During induction and intubation, difficult ventilation and airway management must be anticipated, as the use of sedatives and neuromuscular blocking agents determine early loss of lung aeration and airway collapse in obese patients. We recommend the application of non-invasive positive pressure ventilation pre-oxygenation to improve gas exchange and procedural safety [3]. During the intubation phase, the fraction of inspired oxygen (FiO2) can be safely kept at 100% to increase the oxygen reserve. Alternative strategies including video laryngoscopes and supraglottic devices must be readily available, as well as fluids and vasoactive drugs to face hemodynamic impairment.

Setting up initial mechanical ventilation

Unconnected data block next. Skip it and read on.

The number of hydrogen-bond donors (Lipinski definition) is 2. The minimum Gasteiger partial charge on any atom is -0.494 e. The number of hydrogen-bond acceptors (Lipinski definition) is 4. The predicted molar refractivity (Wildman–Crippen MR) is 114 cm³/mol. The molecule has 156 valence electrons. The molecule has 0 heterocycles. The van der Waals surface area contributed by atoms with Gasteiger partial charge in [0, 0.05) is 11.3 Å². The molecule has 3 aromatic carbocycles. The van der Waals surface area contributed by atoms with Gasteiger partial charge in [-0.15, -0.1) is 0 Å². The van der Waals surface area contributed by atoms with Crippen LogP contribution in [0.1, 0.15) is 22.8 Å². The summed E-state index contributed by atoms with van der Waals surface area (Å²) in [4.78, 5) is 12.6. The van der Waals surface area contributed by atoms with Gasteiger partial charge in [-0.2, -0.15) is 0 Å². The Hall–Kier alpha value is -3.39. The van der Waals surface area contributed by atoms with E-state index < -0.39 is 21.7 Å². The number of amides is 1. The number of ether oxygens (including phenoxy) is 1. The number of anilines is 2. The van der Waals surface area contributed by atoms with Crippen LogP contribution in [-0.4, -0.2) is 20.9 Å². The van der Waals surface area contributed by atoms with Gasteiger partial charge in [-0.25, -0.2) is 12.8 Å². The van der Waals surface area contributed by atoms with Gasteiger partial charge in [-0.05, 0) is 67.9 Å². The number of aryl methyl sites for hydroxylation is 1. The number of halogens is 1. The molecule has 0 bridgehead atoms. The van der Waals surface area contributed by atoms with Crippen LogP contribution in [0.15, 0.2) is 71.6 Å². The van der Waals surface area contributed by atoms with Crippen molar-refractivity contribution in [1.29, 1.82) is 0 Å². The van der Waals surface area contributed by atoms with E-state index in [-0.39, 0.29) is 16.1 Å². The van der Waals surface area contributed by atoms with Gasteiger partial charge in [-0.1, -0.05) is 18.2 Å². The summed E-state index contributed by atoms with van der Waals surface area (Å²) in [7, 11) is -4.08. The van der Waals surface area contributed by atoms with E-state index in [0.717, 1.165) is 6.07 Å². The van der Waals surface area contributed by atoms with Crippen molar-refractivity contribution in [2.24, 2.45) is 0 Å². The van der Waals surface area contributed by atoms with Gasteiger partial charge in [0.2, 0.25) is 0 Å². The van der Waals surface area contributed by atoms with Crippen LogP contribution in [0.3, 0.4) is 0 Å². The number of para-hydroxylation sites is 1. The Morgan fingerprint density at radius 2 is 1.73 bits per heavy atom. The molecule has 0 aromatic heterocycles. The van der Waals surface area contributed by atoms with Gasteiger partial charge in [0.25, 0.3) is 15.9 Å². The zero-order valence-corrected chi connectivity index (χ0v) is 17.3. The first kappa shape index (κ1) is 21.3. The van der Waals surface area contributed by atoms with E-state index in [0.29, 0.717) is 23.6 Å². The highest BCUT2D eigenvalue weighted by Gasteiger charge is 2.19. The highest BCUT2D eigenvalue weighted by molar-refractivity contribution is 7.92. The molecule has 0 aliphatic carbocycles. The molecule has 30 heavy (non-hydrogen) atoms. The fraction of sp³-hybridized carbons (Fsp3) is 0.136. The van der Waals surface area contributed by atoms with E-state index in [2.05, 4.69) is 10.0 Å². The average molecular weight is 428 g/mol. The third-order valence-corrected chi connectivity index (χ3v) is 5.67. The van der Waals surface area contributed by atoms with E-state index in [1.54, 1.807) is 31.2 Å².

Once a safe airway is ensured, FiO2 can be lowered to avoid potentially harmful hyperoxia. Tidal volume size (VT) is a major determinant of VILI and should be titrated based on the predicted body weight (PBW) rather on the actual body weight. We recommend targeting VT to 4–6 and 6–8 ml/kg PBW in patients with and without acute respiratory distress syndrome (ARDS), respectively, taking into account the high discrepancy between predicted and actual body weight in obese patients [4]. We prefer using volume—versus pressure-controlled mode, due to the frequent occurrence of airway closure in obese patients and observational data suggesting clinical advantages in surgical patients at high risk of developing postoperative pulmonary complications [5]. While PEEP increases end-expiratory lung volume and prevents airway collapse, it is associated with hemodynamic impairment and its optimal clinical use in obese is debated. In patients with healthy lungs, we suggest starting with a low-moderate PEEP of 5–8 cmH2O, while considering the ARDS Network low-PEEP table as a standard of care in obese ARDS patients [6].